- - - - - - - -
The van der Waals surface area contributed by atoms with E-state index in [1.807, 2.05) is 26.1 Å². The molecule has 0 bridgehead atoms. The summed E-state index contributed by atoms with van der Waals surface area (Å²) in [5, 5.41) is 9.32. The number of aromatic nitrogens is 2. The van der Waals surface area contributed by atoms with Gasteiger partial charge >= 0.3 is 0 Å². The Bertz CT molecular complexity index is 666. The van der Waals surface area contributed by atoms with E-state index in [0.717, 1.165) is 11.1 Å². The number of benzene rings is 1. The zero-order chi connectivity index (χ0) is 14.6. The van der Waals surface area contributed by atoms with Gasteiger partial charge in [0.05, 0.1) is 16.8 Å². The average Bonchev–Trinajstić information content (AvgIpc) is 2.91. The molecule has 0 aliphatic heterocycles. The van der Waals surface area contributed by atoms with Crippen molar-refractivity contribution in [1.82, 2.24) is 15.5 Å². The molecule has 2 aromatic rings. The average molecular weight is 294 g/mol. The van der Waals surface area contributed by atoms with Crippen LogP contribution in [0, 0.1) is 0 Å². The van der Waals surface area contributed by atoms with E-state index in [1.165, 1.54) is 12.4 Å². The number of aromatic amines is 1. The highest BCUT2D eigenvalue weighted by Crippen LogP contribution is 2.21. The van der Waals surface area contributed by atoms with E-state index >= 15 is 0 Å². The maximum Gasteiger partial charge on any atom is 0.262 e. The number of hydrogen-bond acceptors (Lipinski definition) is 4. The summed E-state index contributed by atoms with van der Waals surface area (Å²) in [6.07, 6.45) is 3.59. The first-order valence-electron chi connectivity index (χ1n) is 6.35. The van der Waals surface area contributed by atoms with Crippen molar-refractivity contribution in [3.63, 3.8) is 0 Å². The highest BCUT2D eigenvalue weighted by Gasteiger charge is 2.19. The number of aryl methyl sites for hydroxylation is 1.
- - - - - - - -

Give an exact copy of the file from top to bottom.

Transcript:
The van der Waals surface area contributed by atoms with E-state index in [1.807, 2.05) is 26.1 Å². The molecule has 0 bridgehead atoms. The summed E-state index contributed by atoms with van der Waals surface area (Å²) in [5, 5.41) is 9.32. The number of aromatic nitrogens is 2. The van der Waals surface area contributed by atoms with Gasteiger partial charge >= 0.3 is 0 Å². The Bertz CT molecular complexity index is 666. The van der Waals surface area contributed by atoms with E-state index in [0.717, 1.165) is 11.1 Å². The number of benzene rings is 1. The zero-order chi connectivity index (χ0) is 14.6. The van der Waals surface area contributed by atoms with Gasteiger partial charge in [0.05, 0.1) is 16.8 Å². The average Bonchev–Trinajstić information content (AvgIpc) is 2.91. The molecule has 0 aliphatic heterocycles. The van der Waals surface area contributed by atoms with Crippen molar-refractivity contribution in [1.82, 2.24) is 15.5 Å². The molecule has 2 aromatic rings. The average molecular weight is 294 g/mol. The van der Waals surface area contributed by atoms with Crippen LogP contribution in [0, 0.1) is 0 Å². The van der Waals surface area contributed by atoms with E-state index in [1.165, 1.54) is 12.4 Å². The number of aromatic amines is 1. The highest BCUT2D eigenvalue weighted by Crippen LogP contribution is 2.21. The van der Waals surface area contributed by atoms with E-state index >= 15 is 0 Å². The maximum Gasteiger partial charge on any atom is 0.262 e. The number of hydrogen-bond acceptors (Lipinski definition) is 4. The summed E-state index contributed by atoms with van der Waals surface area (Å²) in [6.07, 6.45) is 3.59. The first-order valence-electron chi connectivity index (χ1n) is 6.35. The van der Waals surface area contributed by atoms with Crippen molar-refractivity contribution in [3.63, 3.8) is 0 Å². The highest BCUT2D eigenvalue weighted by Gasteiger charge is 2.19. The number of aryl methyl sites for hydroxylation is 1.